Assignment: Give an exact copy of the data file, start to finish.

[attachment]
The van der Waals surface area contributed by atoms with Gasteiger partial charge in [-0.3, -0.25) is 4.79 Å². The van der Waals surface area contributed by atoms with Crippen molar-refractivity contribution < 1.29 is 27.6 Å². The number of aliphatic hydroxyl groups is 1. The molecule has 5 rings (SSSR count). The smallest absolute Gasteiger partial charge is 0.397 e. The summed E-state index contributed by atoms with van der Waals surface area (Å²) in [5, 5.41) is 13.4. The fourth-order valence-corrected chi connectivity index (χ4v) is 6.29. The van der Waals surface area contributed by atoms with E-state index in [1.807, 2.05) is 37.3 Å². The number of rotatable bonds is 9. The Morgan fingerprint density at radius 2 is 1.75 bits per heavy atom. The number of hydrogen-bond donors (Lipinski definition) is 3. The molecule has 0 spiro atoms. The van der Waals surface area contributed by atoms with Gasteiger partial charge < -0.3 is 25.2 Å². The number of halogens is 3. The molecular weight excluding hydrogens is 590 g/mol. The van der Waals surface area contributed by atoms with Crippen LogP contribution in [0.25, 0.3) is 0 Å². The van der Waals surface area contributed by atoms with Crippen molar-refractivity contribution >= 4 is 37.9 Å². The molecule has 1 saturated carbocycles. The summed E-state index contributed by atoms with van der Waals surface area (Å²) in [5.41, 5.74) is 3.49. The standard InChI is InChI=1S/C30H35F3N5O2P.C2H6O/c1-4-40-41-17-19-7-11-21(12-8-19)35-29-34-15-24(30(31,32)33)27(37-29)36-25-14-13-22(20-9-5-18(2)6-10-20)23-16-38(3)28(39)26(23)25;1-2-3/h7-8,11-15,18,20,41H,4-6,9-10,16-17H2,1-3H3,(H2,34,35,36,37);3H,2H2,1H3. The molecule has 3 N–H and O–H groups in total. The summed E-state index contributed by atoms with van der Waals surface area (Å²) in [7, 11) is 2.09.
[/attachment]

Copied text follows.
The van der Waals surface area contributed by atoms with Gasteiger partial charge in [-0.3, -0.25) is 4.79 Å². The van der Waals surface area contributed by atoms with Crippen molar-refractivity contribution < 1.29 is 27.6 Å². The number of aliphatic hydroxyl groups is 1. The molecule has 5 rings (SSSR count). The smallest absolute Gasteiger partial charge is 0.397 e. The summed E-state index contributed by atoms with van der Waals surface area (Å²) in [5, 5.41) is 13.4. The fourth-order valence-corrected chi connectivity index (χ4v) is 6.29. The van der Waals surface area contributed by atoms with E-state index in [1.807, 2.05) is 37.3 Å². The number of rotatable bonds is 9. The Morgan fingerprint density at radius 2 is 1.75 bits per heavy atom. The number of hydrogen-bond donors (Lipinski definition) is 3. The molecule has 0 spiro atoms. The van der Waals surface area contributed by atoms with Gasteiger partial charge < -0.3 is 25.2 Å². The number of halogens is 3. The molecular weight excluding hydrogens is 590 g/mol. The van der Waals surface area contributed by atoms with Crippen LogP contribution in [0.25, 0.3) is 0 Å². The van der Waals surface area contributed by atoms with Crippen molar-refractivity contribution >= 4 is 37.9 Å². The molecule has 1 saturated carbocycles. The summed E-state index contributed by atoms with van der Waals surface area (Å²) in [5.41, 5.74) is 3.49. The standard InChI is InChI=1S/C30H35F3N5O2P.C2H6O/c1-4-40-41-17-19-7-11-21(12-8-19)35-29-34-15-24(30(31,32)33)27(37-29)36-25-14-13-22(20-9-5-18(2)6-10-20)23-16-38(3)28(39)26(23)25;1-2-3/h7-8,11-15,18,20,41H,4-6,9-10,16-17H2,1-3H3,(H2,34,35,36,37);3H,2H2,1H3. The molecule has 3 N–H and O–H groups in total. The summed E-state index contributed by atoms with van der Waals surface area (Å²) in [7, 11) is 2.09.